The Suitcase Lady


March 3, 2015, 8:15 pm

I recently read an inadvertently hilarious article in the New York Times business pages, a section that usually induces more sorrow than laughs.

The headline read,”A Visit to McDonald’s, Celebrity Chef in Tow”. The piece began by noting McDonald’s drop in sales for the last five consecutive quarters and Consumer Reports ranking its burgers the worst of 21 chains. Then the reporter and his invited lunch guest, a celebrity chef, visit a Manhattan McDonald’s to critique the situation. The article notes that the chef serves a burger and fries at his own restaurant for $22.00, supposedly making him an expert on burger matters.

After taking a bite from a quarter pounder, the chef delivers his verdict: “The food could be better”.

Who among us could not have written this assessment?

The super star chef goes on to give thumbs up to the fries and coffee. The fact that McDonald’s serves killer fries is not a revelation: it is common knowledge that the fries are killer good and that they will kill you if made a daily part of your diet.

McDonald’s coffee is not a thumbs up; it is not even half a little finger up. The truth is that their coffee ranges from passable in an emergency to so awful it is undrinkable. And unless you’re a refugee from the Good Ship Lollipop needing a serious sugar fix, avoid McDonald’s “lattes”.

I’ll conclude with the scariest line in the article. The esteemed chef states, “I can assure you that if they had a great story and a better company culture, the same burger would taste a lot better.”

No it wouldn’t. Sometimes even a great newspaper can serve up junk.


4 Comments for this entry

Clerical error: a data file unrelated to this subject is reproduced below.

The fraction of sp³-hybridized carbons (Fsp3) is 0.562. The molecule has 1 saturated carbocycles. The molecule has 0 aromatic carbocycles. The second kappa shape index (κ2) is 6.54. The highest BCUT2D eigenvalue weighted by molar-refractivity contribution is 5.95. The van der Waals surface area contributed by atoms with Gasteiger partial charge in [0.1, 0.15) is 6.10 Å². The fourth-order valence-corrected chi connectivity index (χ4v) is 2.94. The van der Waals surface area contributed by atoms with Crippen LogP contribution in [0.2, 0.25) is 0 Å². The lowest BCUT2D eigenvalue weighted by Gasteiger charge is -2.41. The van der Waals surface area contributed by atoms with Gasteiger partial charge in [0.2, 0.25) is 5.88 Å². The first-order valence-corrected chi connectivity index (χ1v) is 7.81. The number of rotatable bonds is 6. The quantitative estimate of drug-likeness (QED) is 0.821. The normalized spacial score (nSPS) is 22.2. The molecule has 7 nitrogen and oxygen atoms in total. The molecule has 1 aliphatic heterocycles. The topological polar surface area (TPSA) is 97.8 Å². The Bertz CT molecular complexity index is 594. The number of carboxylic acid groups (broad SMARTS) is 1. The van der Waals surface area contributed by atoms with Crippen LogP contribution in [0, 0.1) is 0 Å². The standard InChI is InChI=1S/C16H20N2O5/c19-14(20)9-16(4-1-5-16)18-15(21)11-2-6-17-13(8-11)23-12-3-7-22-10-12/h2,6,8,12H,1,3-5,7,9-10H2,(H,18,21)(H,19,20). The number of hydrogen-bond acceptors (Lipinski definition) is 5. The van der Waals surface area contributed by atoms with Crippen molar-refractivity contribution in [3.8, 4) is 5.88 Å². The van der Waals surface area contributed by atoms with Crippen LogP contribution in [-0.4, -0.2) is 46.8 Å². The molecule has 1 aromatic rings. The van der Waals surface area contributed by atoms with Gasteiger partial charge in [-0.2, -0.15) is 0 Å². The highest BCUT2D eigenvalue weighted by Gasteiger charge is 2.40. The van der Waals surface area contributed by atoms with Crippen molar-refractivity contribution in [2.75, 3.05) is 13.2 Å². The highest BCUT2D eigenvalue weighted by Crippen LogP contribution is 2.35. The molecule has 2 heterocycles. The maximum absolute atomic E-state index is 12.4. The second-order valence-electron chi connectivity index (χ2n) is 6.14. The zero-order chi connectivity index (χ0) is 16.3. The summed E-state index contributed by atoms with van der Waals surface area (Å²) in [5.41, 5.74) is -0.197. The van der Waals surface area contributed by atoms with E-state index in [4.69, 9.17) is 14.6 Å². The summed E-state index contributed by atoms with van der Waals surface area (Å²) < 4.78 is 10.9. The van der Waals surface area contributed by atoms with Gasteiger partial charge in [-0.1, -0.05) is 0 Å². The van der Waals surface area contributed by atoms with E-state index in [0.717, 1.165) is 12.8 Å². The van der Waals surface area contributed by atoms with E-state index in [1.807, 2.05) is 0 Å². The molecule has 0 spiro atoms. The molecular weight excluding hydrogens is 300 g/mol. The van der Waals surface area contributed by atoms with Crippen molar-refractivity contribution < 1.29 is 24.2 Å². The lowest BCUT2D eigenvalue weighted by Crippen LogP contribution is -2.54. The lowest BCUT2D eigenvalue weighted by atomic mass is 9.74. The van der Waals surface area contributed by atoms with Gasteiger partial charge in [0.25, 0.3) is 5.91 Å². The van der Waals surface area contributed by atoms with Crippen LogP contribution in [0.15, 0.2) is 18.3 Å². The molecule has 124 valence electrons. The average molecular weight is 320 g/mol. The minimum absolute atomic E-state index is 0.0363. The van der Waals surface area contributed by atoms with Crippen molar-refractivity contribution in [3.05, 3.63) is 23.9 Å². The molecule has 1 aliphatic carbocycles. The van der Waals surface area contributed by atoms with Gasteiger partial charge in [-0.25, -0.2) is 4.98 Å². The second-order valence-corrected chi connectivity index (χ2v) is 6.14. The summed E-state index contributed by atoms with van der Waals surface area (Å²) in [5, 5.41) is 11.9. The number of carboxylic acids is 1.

• Karen Little on Facebook

    That was a very silly article! Now, when Phil and I are on the road, we opt for a 20 piece McNuggets, which we eat when driving. Better than coffee in keeping us awake. And after serious dental work, we head there for shakes. In our area, it is hard to buy shakes, so I have to admit, it gets our money in the middle of summer, too. McD’s has *great* bathrooms and their latest remodeled stores are right on! The one near us in Edgewater is now so cozy I like to go to it as a treat. Great decor! I also like their fish sandwiches. I usually buy 2, then put both filets on a single bun. …. after a season seeing programs like “kitchen disaster,” which showcases the dirtiest restaurants in the USA, we’ve come to appreciate McD’s corporate kitchen as we find it along freeways. We even ate at McD’s in HongKong along with thousands of Chinese! And in HongKong, their coffee is most excellent as is their cappuccino and French pastry!

  • Karen Little on Facebook

    (the silly article I am refering to is the one you quoted, Mary.)

  • Jeff Newburg

    My mind tells me to agree with you, Mary, but my heart’s still hung up on the Big Mac and those great fries. And like Karen, I find myself ordering that ridiculously simple Fishwich over and over because my palate has it memorized, and I always know exactly what I’ll get. I’ve eaten at Five Guys and Red Robin and they’re good but a lot more expensive, and I’ve got to believe a Five Guys burger is a lot worse on the body than anything from McDonald’s. As for the yellow arches’ coffee, I agree: it’s horrible! Give me Dunkin’ Donuts anytime.

  • Susan Smith on Facebook

    This reminds me of my dear sweet departed father in-law. He loved bacon & he was told it was bad for his health. He loved eggs and butter, and he was told it was bad for his health. He loved coffee with a lot of cream & sugar, and he was told it was bad for his health. When he was laying on his death bed with a lung disease he told me “now look at all of the good things I would have missed out on if I had listened to other people.” We rarely eat at McDonald’s however, I do love their french fry’s, McGriddle’s, nuggets, etc. True, if we ate there everyday our arteries might become sluggish like the plumbing in our old house, I’ve had my knees replaced, cataracts removed, tonsils & appendix removed, cancer & colon removed, and when I’m laying upon my death bed I can say “now look at all the good things I would have missed out on if I had listened to other people.” Somewhat silly, but true.